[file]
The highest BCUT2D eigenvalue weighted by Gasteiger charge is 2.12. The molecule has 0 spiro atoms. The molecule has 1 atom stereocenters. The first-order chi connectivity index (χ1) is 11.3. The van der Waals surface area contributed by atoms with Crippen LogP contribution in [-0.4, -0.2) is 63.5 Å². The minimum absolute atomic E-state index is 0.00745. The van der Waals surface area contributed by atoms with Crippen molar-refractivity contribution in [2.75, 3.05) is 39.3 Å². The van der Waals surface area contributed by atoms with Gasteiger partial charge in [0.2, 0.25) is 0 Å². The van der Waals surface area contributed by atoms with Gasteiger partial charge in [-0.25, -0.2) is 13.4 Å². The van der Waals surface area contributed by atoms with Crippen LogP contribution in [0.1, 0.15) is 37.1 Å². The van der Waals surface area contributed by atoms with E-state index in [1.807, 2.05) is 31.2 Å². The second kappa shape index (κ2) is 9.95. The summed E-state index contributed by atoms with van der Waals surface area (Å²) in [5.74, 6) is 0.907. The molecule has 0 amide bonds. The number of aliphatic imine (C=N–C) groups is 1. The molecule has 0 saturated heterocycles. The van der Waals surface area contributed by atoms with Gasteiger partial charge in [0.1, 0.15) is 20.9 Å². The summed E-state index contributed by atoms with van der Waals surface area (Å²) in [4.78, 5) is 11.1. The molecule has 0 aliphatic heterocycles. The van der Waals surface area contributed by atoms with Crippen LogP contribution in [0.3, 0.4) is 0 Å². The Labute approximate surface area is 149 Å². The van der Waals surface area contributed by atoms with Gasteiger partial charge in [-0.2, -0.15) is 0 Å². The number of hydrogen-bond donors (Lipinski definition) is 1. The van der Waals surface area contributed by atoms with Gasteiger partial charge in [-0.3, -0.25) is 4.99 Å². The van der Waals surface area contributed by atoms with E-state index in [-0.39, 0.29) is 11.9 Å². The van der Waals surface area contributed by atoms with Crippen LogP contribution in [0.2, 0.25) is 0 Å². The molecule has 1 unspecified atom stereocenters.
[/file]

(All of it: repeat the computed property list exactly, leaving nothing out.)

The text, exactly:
The highest BCUT2D eigenvalue weighted by Gasteiger charge is 2.12. The molecule has 0 spiro atoms. The molecule has 1 atom stereocenters. The first-order chi connectivity index (χ1) is 11.3. The van der Waals surface area contributed by atoms with Crippen LogP contribution in [-0.4, -0.2) is 63.5 Å². The minimum absolute atomic E-state index is 0.00745. The van der Waals surface area contributed by atoms with Crippen molar-refractivity contribution in [2.75, 3.05) is 39.3 Å². The van der Waals surface area contributed by atoms with Gasteiger partial charge in [0.2, 0.25) is 0 Å². The van der Waals surface area contributed by atoms with Gasteiger partial charge in [-0.25, -0.2) is 13.4 Å². The van der Waals surface area contributed by atoms with Crippen LogP contribution in [0.1, 0.15) is 37.1 Å². The van der Waals surface area contributed by atoms with E-state index in [1.807, 2.05) is 31.2 Å². The second kappa shape index (κ2) is 9.95. The summed E-state index contributed by atoms with van der Waals surface area (Å²) in [5.74, 6) is 0.907. The molecule has 0 amide bonds. The number of aliphatic imine (C=N–C) groups is 1. The molecule has 0 saturated heterocycles. The van der Waals surface area contributed by atoms with Gasteiger partial charge in [0.1, 0.15) is 20.9 Å². The summed E-state index contributed by atoms with van der Waals surface area (Å²) in [4.78, 5) is 11.1. The molecule has 0 aliphatic heterocycles. The van der Waals surface area contributed by atoms with Crippen LogP contribution in [0.3, 0.4) is 0 Å². The Labute approximate surface area is 149 Å². The van der Waals surface area contributed by atoms with Gasteiger partial charge in [-0.2, -0.15) is 0 Å². The number of hydrogen-bond donors (Lipinski definition) is 1. The van der Waals surface area contributed by atoms with Gasteiger partial charge in [-0.3, -0.25) is 4.99 Å². The van der Waals surface area contributed by atoms with E-state index in [-0.39, 0.29) is 11.9 Å². The van der Waals surface area contributed by atoms with Crippen LogP contribution in [0.2, 0.25) is 0 Å². The molecule has 1 unspecified atom stereocenters.